Appellants' complaint, which was dismissed before an answer was filed, sets out the following facts. In December, 1980, appellant Norman Williams purchased a new car in Illinois, paying a five-percent sales tax. Three months later, he moved to Vermont, bringing the car with him. He subsequently attempted to register the car in Vermont without paying the required use tax. The Vermont Department of Motor Vehicles refused to register the car. Williams responded by suing in the Federal District Court for the District of Vermont, which, relying on 28 U.S.C. § 1341, dismissed his complaint. Williams then paid the tax, which came to $172, unsuccessfully sought a refund from the Department of Motor Vehicles, and filed the present suit in Vermont Superior Court.1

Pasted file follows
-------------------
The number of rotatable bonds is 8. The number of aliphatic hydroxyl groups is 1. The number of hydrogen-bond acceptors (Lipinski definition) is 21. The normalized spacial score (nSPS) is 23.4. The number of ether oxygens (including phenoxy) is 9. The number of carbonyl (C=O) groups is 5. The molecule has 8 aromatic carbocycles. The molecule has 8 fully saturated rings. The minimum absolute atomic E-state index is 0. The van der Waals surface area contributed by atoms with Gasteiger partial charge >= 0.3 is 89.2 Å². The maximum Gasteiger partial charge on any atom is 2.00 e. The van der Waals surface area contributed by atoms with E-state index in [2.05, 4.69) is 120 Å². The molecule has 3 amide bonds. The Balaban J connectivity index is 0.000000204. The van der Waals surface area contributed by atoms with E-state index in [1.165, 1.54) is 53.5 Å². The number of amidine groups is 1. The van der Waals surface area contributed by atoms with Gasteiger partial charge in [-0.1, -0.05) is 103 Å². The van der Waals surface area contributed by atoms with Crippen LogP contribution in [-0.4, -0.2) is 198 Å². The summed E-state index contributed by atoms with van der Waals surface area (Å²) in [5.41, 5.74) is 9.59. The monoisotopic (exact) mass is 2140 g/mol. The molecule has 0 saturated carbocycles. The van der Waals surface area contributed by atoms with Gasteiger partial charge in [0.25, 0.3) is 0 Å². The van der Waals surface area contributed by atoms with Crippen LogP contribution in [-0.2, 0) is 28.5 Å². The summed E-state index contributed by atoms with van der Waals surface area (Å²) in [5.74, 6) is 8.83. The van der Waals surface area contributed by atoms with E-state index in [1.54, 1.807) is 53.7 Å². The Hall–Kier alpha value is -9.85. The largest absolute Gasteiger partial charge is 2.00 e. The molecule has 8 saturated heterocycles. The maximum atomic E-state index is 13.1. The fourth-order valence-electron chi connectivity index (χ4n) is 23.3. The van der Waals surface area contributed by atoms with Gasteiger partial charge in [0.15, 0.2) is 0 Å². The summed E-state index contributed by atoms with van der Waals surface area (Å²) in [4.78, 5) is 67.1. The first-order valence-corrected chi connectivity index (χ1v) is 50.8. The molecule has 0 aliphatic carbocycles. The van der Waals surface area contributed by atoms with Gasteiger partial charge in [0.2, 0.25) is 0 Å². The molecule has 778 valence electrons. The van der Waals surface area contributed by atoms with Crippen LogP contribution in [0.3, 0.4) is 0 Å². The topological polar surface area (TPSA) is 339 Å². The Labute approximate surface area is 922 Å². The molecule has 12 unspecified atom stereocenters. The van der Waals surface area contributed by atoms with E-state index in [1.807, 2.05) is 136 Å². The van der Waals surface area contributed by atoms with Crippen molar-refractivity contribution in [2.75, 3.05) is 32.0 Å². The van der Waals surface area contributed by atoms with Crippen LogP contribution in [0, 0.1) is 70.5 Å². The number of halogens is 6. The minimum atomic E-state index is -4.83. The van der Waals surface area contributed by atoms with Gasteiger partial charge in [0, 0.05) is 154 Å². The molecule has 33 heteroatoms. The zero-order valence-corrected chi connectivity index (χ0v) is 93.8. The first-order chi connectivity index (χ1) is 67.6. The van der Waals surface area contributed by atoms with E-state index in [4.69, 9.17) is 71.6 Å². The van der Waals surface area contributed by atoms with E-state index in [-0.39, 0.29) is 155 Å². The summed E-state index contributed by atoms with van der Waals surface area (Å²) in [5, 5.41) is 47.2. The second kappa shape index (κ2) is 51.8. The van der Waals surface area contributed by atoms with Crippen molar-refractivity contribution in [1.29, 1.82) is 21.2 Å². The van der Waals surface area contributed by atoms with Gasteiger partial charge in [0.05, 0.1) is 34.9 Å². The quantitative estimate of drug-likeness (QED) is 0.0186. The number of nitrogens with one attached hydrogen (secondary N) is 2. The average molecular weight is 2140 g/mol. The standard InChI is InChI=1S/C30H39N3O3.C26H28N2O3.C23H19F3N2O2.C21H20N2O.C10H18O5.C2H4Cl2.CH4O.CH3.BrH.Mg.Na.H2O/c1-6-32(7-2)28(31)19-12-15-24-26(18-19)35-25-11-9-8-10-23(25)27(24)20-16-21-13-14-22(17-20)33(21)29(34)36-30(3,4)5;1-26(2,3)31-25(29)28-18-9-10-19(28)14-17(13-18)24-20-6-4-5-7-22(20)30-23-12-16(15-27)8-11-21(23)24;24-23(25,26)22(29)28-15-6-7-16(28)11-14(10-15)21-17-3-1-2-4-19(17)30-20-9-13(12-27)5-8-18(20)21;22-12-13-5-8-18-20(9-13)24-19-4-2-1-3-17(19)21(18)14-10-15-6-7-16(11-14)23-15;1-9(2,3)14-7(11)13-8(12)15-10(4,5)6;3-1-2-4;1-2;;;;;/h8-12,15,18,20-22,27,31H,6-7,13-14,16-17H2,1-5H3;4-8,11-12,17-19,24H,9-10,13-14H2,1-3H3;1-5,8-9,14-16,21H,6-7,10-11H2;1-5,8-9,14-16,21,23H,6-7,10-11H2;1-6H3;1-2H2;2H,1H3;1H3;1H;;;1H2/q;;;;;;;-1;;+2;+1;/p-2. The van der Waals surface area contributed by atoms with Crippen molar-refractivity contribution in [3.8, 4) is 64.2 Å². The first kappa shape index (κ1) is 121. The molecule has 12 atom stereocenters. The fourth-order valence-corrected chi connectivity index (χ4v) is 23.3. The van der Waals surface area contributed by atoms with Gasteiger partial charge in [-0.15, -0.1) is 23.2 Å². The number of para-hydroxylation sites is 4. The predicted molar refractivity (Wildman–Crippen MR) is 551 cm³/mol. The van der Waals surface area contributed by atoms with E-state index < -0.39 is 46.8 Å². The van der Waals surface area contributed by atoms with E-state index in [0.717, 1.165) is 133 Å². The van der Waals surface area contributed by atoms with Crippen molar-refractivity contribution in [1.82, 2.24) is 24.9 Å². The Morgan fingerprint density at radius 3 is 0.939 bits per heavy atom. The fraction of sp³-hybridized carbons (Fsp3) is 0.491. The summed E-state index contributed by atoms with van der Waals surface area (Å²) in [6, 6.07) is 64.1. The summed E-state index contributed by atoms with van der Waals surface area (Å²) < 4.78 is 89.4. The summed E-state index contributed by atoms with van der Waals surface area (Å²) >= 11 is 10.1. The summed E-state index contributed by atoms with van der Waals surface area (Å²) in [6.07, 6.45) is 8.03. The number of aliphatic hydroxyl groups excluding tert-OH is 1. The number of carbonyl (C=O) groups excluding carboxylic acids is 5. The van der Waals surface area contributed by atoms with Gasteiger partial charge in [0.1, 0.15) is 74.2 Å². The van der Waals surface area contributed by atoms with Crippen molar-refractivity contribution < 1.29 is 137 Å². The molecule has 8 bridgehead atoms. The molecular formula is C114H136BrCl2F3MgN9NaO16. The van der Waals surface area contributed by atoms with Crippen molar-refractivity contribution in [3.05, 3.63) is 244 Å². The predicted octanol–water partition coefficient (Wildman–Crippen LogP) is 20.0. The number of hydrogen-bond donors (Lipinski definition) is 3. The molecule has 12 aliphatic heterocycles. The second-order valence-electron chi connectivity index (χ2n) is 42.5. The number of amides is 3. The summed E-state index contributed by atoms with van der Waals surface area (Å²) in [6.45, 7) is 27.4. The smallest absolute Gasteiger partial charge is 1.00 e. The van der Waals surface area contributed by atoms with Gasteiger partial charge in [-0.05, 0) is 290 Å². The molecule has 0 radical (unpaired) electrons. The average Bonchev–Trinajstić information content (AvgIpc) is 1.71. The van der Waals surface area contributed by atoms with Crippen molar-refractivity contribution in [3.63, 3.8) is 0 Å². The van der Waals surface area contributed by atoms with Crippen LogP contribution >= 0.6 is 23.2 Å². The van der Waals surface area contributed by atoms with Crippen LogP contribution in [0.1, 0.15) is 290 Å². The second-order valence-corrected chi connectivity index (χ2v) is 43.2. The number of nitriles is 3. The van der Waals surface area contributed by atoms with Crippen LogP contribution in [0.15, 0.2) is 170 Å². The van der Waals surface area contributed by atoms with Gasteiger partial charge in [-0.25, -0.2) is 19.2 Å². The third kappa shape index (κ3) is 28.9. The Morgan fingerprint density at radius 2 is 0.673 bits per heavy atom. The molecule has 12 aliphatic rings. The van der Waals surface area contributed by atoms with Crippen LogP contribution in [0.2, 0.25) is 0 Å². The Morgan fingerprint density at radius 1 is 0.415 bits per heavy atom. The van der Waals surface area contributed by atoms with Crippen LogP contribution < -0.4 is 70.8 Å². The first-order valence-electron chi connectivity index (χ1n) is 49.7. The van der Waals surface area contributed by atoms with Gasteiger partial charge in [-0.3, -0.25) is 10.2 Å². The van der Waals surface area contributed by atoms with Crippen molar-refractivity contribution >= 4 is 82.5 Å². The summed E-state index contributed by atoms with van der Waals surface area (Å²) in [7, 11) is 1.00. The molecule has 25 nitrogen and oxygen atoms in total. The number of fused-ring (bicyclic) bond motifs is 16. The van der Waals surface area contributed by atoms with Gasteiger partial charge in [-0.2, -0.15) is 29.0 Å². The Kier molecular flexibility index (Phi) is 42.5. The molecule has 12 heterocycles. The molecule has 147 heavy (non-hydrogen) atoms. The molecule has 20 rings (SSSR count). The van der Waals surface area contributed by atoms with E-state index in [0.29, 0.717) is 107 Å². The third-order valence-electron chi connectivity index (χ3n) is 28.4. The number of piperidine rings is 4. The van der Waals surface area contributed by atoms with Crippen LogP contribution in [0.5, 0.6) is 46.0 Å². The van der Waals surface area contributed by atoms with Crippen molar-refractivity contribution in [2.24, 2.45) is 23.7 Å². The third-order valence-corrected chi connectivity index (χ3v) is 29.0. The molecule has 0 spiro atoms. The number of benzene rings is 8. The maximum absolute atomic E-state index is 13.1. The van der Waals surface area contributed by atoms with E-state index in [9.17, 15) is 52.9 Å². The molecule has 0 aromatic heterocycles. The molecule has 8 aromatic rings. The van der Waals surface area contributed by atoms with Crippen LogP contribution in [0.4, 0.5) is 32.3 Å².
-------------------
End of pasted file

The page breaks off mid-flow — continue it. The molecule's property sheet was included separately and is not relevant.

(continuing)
The complaint alleged a number of constitutional defects in the State's failure to afford appellants credit for the sales taxes they had paid. One of them was that the Equal Protection Clause of the Fourteenth Amendment forbade the State to deny the credit to them while providing it in the case of vehicles "acquired outside the state by a resident of Vermont." Vt.Stat.Ann., Tit. 32, § 8911(9) (1981).
The Superior Court dismissed the complaint. Acknowledging that the use tax "does not afford, on its face, equal treatment to residents and nonresidents who purchase cars out-of-state," App. 14, the court considered the relevant inquiry to be "whether discrimination occurs within the state," id. at 15. It saw no such discrimination, reasoning that, in
practice, Vermont residents always pay the use tax, because reciprocal States excuse payment of the sales tax, and therefore there is no out-of-state payment to credit the use tax against. The court also found no burden on the right to travel, no violation of the Privileges and Immunities Clause, and no interference with interstate commerce.